Instead of randomly choosing calls to score, first assess calls based on the data that’s auto-tagged to them via speech analytics. Call transfers, calls that are put on hold, high-value orders and repeat calls are the most important types of calls to score. You can still randomly select calls, but select them from within a certain category.

  1. Use speech analytics to monitor 100% of calls for quality assurance data.

You can setup speech analytics categories for many of the QA agent conformance checklist items. These include:

  • Proper greeting
  • Call recording disclaimer
  • Verification of personal information
  • Proper closing

You’ll be able to get a percentage score of calls where this information was and was not used. By looking at the scorecard, you’ll be able to glean important insight. For example, you may see that a particular agent isn’t closing the call properly most of the time.

This is a way to off-load a big portion of QA monitoring. Instead of doing this manually, you can have your system do it automatically. Then, you can shorten the amount of QA questions you need to answer, such as if the agent provided the customer with the right answer and if the agent had enough product knowledge.

  1. Adjust the amount of QA evaluations you do for agents based on performance.

Agents who regularly perform well don’t need to be monitored for QA as much as other agents. For example, if an agent has a QA score above 90%, they can be monitored less frequently the following month. Furthermore, agents who have low QA scores should be monitored more frequently the following month. While it may take extra time to setup additional monitoring or to reduce the frequency of monitoring, it’s a good way to give struggling agents the extra help and attention they need.

How Contact Centers Benefit from Quality Assurance Programs

Contact center quality assurance (QA) programs are designed to give customers consistently superior service when they contact an agent or when an agent contacts them. These programs assess the agent and spot trends in contact center performance. Since customers use a wide range of channels to contact businesses, QA programs have to monitor performance across all of those channels.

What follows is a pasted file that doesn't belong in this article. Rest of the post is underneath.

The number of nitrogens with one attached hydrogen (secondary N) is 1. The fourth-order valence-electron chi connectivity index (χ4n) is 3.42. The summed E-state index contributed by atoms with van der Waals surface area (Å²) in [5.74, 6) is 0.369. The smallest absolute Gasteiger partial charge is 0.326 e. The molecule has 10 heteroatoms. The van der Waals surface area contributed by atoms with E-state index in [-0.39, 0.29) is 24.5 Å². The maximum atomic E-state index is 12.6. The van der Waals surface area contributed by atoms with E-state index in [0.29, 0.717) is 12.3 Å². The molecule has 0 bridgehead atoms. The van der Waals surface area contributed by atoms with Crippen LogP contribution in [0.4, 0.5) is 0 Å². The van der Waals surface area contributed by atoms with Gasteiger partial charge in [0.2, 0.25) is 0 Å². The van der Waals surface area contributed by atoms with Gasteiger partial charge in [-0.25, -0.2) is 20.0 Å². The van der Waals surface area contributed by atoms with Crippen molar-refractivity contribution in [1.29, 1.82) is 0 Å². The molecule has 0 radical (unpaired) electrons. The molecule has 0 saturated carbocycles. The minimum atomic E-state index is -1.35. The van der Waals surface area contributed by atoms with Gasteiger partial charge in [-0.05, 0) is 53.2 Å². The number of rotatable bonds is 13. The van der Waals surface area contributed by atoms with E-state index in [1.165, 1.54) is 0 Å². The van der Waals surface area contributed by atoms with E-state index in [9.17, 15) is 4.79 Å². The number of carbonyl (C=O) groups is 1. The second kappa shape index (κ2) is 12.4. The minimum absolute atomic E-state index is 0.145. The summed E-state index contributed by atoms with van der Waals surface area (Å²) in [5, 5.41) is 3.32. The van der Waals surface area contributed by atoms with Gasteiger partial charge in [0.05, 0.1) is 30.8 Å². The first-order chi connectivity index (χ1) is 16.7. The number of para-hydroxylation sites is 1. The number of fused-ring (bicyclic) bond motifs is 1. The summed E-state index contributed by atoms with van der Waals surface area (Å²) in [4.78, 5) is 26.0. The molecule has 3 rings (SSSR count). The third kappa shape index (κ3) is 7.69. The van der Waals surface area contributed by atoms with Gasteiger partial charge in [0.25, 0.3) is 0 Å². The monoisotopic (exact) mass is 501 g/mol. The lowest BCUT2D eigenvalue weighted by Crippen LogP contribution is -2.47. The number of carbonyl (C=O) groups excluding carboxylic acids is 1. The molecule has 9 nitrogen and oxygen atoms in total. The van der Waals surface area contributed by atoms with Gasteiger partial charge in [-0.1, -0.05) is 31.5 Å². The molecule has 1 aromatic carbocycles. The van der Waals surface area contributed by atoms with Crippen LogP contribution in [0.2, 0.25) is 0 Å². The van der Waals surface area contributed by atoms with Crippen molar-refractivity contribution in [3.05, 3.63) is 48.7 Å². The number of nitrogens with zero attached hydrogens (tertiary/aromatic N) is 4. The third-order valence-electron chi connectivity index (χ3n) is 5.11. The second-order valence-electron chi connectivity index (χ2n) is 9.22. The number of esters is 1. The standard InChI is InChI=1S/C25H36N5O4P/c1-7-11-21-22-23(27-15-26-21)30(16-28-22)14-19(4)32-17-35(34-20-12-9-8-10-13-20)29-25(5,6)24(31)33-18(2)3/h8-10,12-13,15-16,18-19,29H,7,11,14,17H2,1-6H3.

Quality Assurance Software and Agent Monitoring

QA software can capture information including time and date, the agent handling the call and call duration. The call is recorded, as long as the customer is informed ahead of time. Software may also track details like multiple calls from a single customer and transfers between agents.

Speech analytics is can be used to monitor sections of the agent-customer interaction, including proper greeting and closing; disclaimer for the call recording; and verification of name, social security number, mailing address and contract terms. It can also be used to identify customers that are not satisfied. It’s important for contact center agents to know how their performance will be measured and how they’ll be provided with feedback based on performance.

Focusing on High-Value Calls

In the contact center, different calls have different priority levels. Data can be used to assess call value. High-value calls include transfers, calls that are put on hold, high value accounts, large orders and repeat calls. Low-value calls, on the other hand, aren’t usually worth the cost of monitoring or coaching.

Benefits of Quality Assurance Programs

The data collected gives management information that’s helpful when planning future training programs and incentives. Management is also able to identify the problems that can be improved. For example, if there’s an agent who regularly fails to meet first call resolution goals, they may need more training in a certain area, like product knowledge.

QA software can also assess transfers to determine if they’re “good” or “bad.” An example of a good transfer is when the call is transferred to someone who’s able to get a sale from the customer. An example of a bad transfer is when an agent doesn’t know the information they’re supposed to know and has to transfer the call to someone else to handle the inquiry.

Contact center QA programs and software can lower the number of nonessential transfers, help improve first call resolution, improve customer satisfaction and result in more sales. They also improve the quality of customer service, increase agent efficiency and reduce unnecessary spending.